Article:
Last month’s newsletter contained the first part of this article in relation to disadvantages of professional service firms charging based upon time.  In this continuation we discuss further disadvantages we believe can present themselves if professional service firms charge their clients based upon the time they spend on the matter. 


It discourages cost benefit analysis

Cost benefit analysis is a tool routinely used in many areas of business.

Time billing penalises technological advance

There is a strong movement, at the moment, within the legal profession, charging for the utilisation of technological advancements that will allow the performance of tasks quicker and more efficiently.  When using time based billing there is little incentive for law firms to embrace these developments in technology and utilise them to the client’s advantage.  Utilising of time saving methods would be in opposition to the pricing model of pricing by time as the reduction of time to conduct a task would reduce the profitability of the law firm to perform that task.  Therefore there is a disincentive for law firms to develop or utilise technology that will result in time efficiency.

Time billing creates bureaucracy

Law firms often have significant resources utilised in the areas of time recording, billing and data analysis of this time recording.  These are costs which are consequently passed on to the client and built into the hourly rates.  The removal of the time recording obligations would reduce this bureaucracy and create further time for staff to perform the client services rather than recording them. 

Time billing discourages communication between a lawyer and their client

Clients that utilise services that are built on time are aware that every time they communicate with their lawyer it increases their costs.  There is therefore a natural reluctance for a client to contact their lawyer unless they deem it completely necessary.  This could result in important information not being exchanged due to conversations either being abbreviated or not taking place at all.  Time billing can result in burn out of lawyers.  Under a time billing regime, the only way that a firm can increase their profits is by increasing the sale of billable hours.  This can only be achieved by either of two methods; either employing more staff or by having existing staff work longer hours. Often law firm culture can result in pressure to perform significantly greater hours than a lawyer is able to manage and can result in early burn out or other mental health issues presenting themselves within the profession.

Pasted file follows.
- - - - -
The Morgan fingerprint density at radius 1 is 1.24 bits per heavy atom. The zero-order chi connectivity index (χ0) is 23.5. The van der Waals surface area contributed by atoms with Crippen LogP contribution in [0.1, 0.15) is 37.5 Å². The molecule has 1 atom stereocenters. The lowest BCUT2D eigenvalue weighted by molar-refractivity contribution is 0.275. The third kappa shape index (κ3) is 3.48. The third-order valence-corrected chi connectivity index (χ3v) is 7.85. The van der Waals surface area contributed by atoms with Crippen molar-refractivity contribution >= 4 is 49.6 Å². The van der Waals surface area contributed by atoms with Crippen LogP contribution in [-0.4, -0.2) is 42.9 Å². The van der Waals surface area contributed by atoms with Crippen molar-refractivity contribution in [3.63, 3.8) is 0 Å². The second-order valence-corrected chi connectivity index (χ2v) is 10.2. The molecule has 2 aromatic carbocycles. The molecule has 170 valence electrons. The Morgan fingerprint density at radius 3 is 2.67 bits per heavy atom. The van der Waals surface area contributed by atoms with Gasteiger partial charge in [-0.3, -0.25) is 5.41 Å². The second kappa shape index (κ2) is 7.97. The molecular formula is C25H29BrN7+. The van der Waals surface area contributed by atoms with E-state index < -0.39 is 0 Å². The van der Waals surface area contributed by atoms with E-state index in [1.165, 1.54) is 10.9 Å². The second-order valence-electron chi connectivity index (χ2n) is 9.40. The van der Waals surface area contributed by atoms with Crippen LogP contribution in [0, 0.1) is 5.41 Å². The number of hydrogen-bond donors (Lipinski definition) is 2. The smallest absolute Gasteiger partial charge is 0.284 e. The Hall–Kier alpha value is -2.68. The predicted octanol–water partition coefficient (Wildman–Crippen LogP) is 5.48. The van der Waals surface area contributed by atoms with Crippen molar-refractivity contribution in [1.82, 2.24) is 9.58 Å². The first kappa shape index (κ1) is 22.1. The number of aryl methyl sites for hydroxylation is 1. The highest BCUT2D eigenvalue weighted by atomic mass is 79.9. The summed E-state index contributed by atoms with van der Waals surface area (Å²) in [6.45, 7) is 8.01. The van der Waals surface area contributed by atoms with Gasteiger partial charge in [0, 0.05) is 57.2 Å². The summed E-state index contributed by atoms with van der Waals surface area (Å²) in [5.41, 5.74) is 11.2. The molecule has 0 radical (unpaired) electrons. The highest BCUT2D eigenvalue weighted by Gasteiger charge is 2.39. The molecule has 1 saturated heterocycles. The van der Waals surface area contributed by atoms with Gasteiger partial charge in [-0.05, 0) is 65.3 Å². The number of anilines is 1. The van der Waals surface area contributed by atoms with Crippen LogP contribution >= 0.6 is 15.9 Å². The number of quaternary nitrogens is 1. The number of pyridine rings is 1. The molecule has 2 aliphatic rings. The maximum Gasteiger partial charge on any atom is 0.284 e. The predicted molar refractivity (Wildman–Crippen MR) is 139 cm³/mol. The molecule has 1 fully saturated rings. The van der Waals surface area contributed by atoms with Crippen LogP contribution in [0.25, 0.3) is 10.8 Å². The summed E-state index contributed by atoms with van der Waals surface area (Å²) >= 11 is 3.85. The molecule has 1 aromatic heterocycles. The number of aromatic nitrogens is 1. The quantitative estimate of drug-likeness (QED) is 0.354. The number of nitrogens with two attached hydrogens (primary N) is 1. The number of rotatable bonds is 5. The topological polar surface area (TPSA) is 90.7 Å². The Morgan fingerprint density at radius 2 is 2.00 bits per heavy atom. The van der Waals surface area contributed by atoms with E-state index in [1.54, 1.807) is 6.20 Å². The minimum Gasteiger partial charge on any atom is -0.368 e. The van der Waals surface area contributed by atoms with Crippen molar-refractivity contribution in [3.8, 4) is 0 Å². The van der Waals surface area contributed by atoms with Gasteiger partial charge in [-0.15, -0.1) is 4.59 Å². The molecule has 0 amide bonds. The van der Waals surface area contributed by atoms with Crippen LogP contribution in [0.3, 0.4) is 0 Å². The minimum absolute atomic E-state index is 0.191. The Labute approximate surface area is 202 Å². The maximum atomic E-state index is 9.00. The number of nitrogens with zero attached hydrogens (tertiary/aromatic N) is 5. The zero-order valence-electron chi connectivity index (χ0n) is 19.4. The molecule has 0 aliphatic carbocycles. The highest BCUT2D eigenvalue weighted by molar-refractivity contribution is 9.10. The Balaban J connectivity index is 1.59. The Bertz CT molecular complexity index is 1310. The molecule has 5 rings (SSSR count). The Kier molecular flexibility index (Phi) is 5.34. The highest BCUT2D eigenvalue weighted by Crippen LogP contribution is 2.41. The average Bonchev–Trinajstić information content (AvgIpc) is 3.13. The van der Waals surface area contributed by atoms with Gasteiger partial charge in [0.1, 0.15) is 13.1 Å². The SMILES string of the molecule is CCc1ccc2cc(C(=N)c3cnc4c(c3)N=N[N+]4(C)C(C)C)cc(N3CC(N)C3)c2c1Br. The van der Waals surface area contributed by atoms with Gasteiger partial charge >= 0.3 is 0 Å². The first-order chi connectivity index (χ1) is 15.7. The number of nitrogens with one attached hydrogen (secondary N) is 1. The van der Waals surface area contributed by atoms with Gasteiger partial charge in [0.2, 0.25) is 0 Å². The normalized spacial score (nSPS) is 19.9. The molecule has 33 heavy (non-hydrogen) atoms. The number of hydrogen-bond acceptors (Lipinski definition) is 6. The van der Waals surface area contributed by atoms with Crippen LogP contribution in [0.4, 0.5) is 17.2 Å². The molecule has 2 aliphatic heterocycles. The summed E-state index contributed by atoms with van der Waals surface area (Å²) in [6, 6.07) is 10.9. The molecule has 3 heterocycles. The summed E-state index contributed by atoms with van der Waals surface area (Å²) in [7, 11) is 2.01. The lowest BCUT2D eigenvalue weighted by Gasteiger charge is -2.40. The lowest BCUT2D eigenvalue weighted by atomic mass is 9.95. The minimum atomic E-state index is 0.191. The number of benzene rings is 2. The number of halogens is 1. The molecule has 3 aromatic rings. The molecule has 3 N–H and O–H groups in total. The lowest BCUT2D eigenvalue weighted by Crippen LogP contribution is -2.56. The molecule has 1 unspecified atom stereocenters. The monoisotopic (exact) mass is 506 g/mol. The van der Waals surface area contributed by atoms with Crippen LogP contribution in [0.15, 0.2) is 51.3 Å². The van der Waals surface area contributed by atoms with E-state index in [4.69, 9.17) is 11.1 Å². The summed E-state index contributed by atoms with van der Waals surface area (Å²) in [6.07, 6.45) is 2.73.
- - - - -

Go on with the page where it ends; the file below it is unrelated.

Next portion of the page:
Time billing can distort performance assessment

If a firm focuses too much on the key consideration of a lawyer’s performance being the number of hours recorded that could result in important qualities of a lawyer being not recognised or overlook things such as creativity, teamwork, customer retention rates, customer service, mentoring, practice development activities which are all crucial and important aspects for a well-rounded performing lawyer. 

Discouraging of teamwork

The billable hour can result in a law firm having a culture created whereby fee earners hoard work to ensure that they reach billable hour targets rather than sharing work amongst a team utilising the best expertise of each of the team members to perform the task.

If any of these matters raised herein resonate with you, and you would like to discuss provision of legal services for an agreed fixed price, please contact us today in that regard.


About the author:

This article has been authored by Steven Brown who is a Perth lawyer and director at Lynn & Brown Lawyers.   Steven is a Perth lawyer and director, and has over 20 years’ experience in legal practice and practices in commercial law, dispute resolution and estate planning.


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